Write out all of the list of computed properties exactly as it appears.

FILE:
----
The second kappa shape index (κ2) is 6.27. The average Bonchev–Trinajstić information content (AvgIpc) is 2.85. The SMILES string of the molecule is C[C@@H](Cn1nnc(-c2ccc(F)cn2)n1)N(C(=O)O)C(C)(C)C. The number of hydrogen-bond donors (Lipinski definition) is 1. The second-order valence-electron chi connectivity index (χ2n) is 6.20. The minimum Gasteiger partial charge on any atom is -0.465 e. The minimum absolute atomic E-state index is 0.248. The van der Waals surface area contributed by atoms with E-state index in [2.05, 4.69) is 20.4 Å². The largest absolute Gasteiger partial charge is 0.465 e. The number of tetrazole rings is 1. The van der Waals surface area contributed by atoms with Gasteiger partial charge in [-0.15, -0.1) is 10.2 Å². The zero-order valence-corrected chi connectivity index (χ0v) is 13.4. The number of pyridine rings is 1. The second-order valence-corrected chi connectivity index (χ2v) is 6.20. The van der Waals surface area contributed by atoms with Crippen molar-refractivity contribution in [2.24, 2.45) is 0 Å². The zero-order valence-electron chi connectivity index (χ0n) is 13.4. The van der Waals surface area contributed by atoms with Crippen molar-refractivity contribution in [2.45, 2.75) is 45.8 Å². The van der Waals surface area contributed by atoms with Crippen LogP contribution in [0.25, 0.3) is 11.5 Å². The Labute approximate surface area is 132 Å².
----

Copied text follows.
The second kappa shape index (κ2) is 6.27. The average Bonchev–Trinajstić information content (AvgIpc) is 2.85. The SMILES string of the molecule is C[C@@H](Cn1nnc(-c2ccc(F)cn2)n1)N(C(=O)O)C(C)(C)C. The number of hydrogen-bond donors (Lipinski definition) is 1. The second-order valence-electron chi connectivity index (χ2n) is 6.20. The minimum Gasteiger partial charge on any atom is -0.465 e. The minimum absolute atomic E-state index is 0.248. The van der Waals surface area contributed by atoms with E-state index in [2.05, 4.69) is 20.4 Å². The largest absolute Gasteiger partial charge is 0.465 e. The number of tetrazole rings is 1. The van der Waals surface area contributed by atoms with Gasteiger partial charge in [-0.15, -0.1) is 10.2 Å². The zero-order valence-corrected chi connectivity index (χ0v) is 13.4. The number of pyridine rings is 1. The second-order valence-corrected chi connectivity index (χ2v) is 6.20. The van der Waals surface area contributed by atoms with Crippen molar-refractivity contribution in [2.24, 2.45) is 0 Å². The zero-order valence-electron chi connectivity index (χ0n) is 13.4. The van der Waals surface area contributed by atoms with Crippen molar-refractivity contribution in [2.45, 2.75) is 45.8 Å². The van der Waals surface area contributed by atoms with Crippen LogP contribution in [0.25, 0.3) is 11.5 Å². The Labute approximate surface area is 132 Å².